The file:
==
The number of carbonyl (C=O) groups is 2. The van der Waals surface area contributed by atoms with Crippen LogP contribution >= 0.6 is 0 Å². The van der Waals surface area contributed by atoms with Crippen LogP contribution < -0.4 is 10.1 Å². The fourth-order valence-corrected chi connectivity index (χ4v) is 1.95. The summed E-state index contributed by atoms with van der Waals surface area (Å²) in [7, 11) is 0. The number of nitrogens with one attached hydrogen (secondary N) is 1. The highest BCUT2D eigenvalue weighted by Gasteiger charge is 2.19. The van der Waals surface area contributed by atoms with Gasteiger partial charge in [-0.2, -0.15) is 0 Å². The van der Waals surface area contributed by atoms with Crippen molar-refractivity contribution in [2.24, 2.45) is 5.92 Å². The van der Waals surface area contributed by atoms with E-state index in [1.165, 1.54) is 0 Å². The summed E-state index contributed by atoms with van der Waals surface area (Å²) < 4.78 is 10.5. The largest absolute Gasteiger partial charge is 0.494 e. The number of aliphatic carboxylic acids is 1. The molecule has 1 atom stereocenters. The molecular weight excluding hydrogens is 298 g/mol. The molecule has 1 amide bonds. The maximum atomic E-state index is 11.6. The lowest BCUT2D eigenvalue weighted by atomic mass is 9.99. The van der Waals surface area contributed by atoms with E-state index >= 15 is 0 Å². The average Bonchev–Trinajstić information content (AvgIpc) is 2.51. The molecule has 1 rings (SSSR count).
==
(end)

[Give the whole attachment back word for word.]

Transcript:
The number of carbonyl (C=O) groups is 2. The van der Waals surface area contributed by atoms with Crippen LogP contribution >= 0.6 is 0 Å². The van der Waals surface area contributed by atoms with Crippen LogP contribution < -0.4 is 10.1 Å². The fourth-order valence-corrected chi connectivity index (χ4v) is 1.95. The summed E-state index contributed by atoms with van der Waals surface area (Å²) in [7, 11) is 0. The number of nitrogens with one attached hydrogen (secondary N) is 1. The highest BCUT2D eigenvalue weighted by Gasteiger charge is 2.19. The van der Waals surface area contributed by atoms with Gasteiger partial charge in [-0.2, -0.15) is 0 Å². The van der Waals surface area contributed by atoms with Crippen molar-refractivity contribution in [2.24, 2.45) is 5.92 Å². The van der Waals surface area contributed by atoms with E-state index in [1.165, 1.54) is 0 Å². The summed E-state index contributed by atoms with van der Waals surface area (Å²) < 4.78 is 10.5. The largest absolute Gasteiger partial charge is 0.494 e. The number of aliphatic carboxylic acids is 1. The molecule has 1 atom stereocenters. The molecular weight excluding hydrogens is 298 g/mol. The molecule has 1 amide bonds. The maximum atomic E-state index is 11.6. The lowest BCUT2D eigenvalue weighted by atomic mass is 9.99. The van der Waals surface area contributed by atoms with E-state index >= 15 is 0 Å². The average Bonchev–Trinajstić information content (AvgIpc) is 2.51. The molecule has 1 rings (SSSR count).